|Have lunch and support the Gering library|
|September 11, 2014 Jerry Purvis|
On Tuesday, Sept. 16, local residents can have a tasty lunch and also help the Gering Public Library as they team with Runza Restaurants for the 12th annual Great Books for Great Kids fundraiser.
The Gering Runza will be donating 10 percent of their sales from that day to help the Gering library add children’s books, fiction for the teen collection and graphic novels to build their collection.
“Runza Restaurants do this throughout the state for their local libraries,” said Shelley Ruterbories, public services librarian at Gering. “Last year, they raised more than $40,000 for children’s programming and books. That’s $315,000 since they started the program.”
The Gering library has also updated its fiction collection for children and teens and set up a display in the library. “Those titles have been flying off the shelves, so apparently we needed the update,” Ruterbories said.
“We get great support at both our stores,” said Neil Blomenkamp, Runza owner in both Gering and Scottsbluff. “This is a very positive event. Reading is vital to everyone’s success and it’s one of the building blocks of a great education. That’s why we’ve gotten behind this.”
Becky Perrett, director of marketing for Runza National, said they organize the fundraisers because promoting literacy is an important endeavor for children in any community. Reading is vital to lifelong success. It also provides an opportunity for families to spend time together.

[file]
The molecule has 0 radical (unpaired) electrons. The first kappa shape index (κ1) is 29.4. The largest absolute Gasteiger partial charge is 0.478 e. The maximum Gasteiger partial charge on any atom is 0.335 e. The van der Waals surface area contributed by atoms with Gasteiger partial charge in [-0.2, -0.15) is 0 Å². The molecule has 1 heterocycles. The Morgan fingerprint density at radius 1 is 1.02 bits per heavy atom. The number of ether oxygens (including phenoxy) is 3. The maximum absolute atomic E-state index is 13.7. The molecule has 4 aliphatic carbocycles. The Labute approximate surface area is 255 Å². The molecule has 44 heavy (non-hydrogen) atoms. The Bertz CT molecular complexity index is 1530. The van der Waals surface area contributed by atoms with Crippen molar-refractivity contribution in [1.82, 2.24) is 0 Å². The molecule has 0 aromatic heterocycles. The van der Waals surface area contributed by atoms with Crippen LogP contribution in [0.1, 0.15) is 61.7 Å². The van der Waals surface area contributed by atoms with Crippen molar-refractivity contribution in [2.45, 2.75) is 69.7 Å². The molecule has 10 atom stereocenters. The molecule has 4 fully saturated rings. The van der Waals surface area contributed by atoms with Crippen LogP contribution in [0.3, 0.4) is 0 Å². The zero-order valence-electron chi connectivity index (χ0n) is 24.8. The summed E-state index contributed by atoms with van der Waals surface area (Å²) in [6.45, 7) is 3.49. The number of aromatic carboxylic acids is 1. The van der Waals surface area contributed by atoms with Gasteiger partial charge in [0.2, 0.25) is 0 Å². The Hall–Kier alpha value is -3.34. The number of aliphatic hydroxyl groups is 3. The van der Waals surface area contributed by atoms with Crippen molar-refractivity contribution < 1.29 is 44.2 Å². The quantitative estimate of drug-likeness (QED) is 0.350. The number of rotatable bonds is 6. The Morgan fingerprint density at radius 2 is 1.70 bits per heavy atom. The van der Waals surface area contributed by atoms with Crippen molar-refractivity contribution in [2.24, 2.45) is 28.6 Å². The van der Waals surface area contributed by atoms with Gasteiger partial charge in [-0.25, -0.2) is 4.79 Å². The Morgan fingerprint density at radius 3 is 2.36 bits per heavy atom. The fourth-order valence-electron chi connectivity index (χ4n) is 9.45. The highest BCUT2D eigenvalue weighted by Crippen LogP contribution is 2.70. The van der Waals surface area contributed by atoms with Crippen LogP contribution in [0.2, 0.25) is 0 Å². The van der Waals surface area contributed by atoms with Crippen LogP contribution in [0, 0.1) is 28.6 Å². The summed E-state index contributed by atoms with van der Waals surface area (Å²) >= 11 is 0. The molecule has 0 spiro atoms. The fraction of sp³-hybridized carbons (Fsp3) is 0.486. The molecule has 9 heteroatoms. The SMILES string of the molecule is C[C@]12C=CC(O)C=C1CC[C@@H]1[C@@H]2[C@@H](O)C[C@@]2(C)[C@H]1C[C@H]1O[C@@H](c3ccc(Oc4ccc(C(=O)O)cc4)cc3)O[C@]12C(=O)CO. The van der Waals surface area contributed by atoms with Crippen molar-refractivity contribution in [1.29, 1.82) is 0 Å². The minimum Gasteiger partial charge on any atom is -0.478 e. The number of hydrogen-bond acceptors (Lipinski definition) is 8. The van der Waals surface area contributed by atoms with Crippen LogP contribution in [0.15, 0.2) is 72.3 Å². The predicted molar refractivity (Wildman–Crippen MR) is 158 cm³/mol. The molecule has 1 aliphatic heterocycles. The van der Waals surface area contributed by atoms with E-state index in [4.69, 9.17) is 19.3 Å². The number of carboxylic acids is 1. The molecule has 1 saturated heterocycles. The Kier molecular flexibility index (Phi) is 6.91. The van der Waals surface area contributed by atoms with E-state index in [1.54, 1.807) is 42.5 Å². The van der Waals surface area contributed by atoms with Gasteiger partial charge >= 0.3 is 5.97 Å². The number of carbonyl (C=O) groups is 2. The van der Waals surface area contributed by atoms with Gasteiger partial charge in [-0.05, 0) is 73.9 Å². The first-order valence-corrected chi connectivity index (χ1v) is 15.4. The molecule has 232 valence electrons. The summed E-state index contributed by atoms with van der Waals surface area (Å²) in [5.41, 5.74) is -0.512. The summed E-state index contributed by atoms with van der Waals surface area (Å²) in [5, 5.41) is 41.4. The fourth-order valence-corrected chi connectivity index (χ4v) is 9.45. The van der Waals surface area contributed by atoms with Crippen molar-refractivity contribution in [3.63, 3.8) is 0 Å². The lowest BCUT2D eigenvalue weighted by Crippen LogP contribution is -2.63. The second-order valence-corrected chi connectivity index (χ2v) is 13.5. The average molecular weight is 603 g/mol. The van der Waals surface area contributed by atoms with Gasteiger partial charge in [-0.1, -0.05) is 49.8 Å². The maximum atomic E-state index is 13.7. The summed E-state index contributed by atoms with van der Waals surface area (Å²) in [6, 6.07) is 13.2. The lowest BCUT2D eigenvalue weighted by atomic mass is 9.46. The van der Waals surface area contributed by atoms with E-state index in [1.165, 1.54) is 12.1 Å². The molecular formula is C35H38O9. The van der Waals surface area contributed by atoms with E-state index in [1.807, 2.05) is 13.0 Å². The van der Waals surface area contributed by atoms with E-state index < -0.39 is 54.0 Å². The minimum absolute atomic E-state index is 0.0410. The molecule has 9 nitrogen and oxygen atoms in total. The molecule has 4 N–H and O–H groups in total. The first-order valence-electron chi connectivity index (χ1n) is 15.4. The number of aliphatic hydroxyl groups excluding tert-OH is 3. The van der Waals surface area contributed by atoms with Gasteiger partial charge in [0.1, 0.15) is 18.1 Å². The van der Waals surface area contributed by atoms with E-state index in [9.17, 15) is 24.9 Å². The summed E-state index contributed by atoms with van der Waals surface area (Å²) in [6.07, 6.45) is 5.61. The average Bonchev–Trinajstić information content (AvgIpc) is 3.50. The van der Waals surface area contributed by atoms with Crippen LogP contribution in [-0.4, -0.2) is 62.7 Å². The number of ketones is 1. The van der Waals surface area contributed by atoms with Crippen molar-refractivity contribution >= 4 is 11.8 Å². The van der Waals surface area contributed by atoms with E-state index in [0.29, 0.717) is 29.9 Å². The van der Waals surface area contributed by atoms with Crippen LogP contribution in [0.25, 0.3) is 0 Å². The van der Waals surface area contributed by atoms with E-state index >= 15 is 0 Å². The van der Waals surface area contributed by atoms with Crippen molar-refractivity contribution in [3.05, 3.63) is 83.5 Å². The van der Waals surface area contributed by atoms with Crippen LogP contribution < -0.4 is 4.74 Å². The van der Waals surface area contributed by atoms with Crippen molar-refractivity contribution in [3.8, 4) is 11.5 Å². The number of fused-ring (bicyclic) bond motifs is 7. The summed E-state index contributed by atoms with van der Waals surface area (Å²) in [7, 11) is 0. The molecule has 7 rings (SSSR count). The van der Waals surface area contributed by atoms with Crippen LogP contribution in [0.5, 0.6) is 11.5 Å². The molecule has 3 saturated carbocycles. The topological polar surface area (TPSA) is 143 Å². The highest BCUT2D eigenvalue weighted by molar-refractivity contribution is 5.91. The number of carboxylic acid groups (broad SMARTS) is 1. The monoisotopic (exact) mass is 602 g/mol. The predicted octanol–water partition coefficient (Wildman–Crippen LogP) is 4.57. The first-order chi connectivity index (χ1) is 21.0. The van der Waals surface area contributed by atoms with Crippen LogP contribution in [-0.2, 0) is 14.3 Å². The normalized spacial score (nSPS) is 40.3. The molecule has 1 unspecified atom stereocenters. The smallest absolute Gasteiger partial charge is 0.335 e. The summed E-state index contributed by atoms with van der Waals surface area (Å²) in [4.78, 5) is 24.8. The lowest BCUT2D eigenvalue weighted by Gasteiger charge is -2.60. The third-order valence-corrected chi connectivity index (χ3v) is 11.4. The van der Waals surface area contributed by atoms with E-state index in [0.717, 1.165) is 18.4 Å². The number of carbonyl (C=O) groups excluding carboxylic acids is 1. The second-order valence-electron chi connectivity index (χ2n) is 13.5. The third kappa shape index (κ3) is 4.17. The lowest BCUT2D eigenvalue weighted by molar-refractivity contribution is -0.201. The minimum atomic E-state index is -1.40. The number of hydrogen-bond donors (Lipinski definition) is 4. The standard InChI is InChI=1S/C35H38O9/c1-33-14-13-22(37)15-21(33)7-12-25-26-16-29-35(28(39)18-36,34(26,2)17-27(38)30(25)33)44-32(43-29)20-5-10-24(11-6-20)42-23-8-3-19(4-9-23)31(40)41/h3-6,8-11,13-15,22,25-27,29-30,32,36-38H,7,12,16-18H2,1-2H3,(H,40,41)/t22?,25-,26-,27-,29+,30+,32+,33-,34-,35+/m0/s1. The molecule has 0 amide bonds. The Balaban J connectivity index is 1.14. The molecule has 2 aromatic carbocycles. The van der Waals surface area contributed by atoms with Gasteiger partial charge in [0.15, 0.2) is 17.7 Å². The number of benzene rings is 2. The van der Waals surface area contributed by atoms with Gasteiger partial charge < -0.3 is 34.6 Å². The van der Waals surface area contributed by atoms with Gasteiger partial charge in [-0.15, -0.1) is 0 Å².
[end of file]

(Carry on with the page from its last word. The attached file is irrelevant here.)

Blomenkamp said the Great Books for Great Books event brings in larger than normal crowds. Teachers also come for lunch that day. People have even come in before the event to donate to the program. And people who do stop to eat will sometimes include some extra for the program.
“This fundraiser helps us keep other funding toward programming on the children’s side,” Ruterbories said. “That allows us to do more with the summer reading program and story time.” With support from Runza, the library is able to add new kids’ books and programming they might not be able to afford otherwise.
“It’s a really nice way for the community to get involved and have a nice lunch while they’re at it,” Ruterbories said. “Last year we had about $600 available for new books. That’s a pretty good chunk of books every year.”
Blomankamp said the people of the valley are very community oriented. “That’s why I love living here. It’s just a great community.”